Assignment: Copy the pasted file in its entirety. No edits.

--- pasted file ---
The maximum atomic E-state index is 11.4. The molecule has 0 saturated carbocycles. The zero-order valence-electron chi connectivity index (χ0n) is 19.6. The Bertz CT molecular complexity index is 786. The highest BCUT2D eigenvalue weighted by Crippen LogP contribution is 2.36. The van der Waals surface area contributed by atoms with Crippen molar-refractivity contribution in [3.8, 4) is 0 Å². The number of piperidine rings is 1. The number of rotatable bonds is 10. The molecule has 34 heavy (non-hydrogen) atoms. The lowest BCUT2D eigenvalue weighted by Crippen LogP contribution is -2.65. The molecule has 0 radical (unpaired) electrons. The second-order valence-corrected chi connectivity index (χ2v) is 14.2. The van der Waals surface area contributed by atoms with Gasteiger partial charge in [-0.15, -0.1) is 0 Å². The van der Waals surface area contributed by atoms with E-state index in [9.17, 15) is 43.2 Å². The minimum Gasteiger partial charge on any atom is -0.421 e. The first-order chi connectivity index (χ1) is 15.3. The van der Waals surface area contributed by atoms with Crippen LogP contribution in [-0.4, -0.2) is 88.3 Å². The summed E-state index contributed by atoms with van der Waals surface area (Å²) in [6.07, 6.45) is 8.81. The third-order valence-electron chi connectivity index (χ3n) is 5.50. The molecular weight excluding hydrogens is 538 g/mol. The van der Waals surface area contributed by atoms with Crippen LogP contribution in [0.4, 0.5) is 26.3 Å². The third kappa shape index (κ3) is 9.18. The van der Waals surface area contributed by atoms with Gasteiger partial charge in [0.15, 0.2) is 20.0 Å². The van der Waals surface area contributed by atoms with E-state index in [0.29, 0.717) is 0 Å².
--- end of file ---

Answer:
The maximum atomic E-state index is 11.4. The molecule has 0 saturated carbocycles. The zero-order valence-electron chi connectivity index (χ0n) is 19.6. The Bertz CT molecular complexity index is 786. The highest BCUT2D eigenvalue weighted by Crippen LogP contribution is 2.36. The van der Waals surface area contributed by atoms with Crippen molar-refractivity contribution in [3.8, 4) is 0 Å². The number of piperidine rings is 1. The number of rotatable bonds is 10. The molecule has 34 heavy (non-hydrogen) atoms. The lowest BCUT2D eigenvalue weighted by Crippen LogP contribution is -2.65. The molecule has 0 radical (unpaired) electrons. The second-order valence-corrected chi connectivity index (χ2v) is 14.2. The van der Waals surface area contributed by atoms with Gasteiger partial charge in [-0.15, -0.1) is 0 Å². The van der Waals surface area contributed by atoms with E-state index in [9.17, 15) is 43.2 Å². The minimum Gasteiger partial charge on any atom is -0.421 e. The first-order chi connectivity index (χ1) is 15.3. The van der Waals surface area contributed by atoms with Crippen LogP contribution in [-0.4, -0.2) is 88.3 Å². The summed E-state index contributed by atoms with van der Waals surface area (Å²) in [6.07, 6.45) is 8.81. The third-order valence-electron chi connectivity index (χ3n) is 5.50. The molecular weight excluding hydrogens is 538 g/mol. The van der Waals surface area contributed by atoms with Crippen LogP contribution in [0.4, 0.5) is 26.3 Å². The third kappa shape index (κ3) is 9.18. The van der Waals surface area contributed by atoms with Gasteiger partial charge in [0.15, 0.2) is 20.0 Å². The van der Waals surface area contributed by atoms with E-state index in [0.29, 0.717) is 0 Å².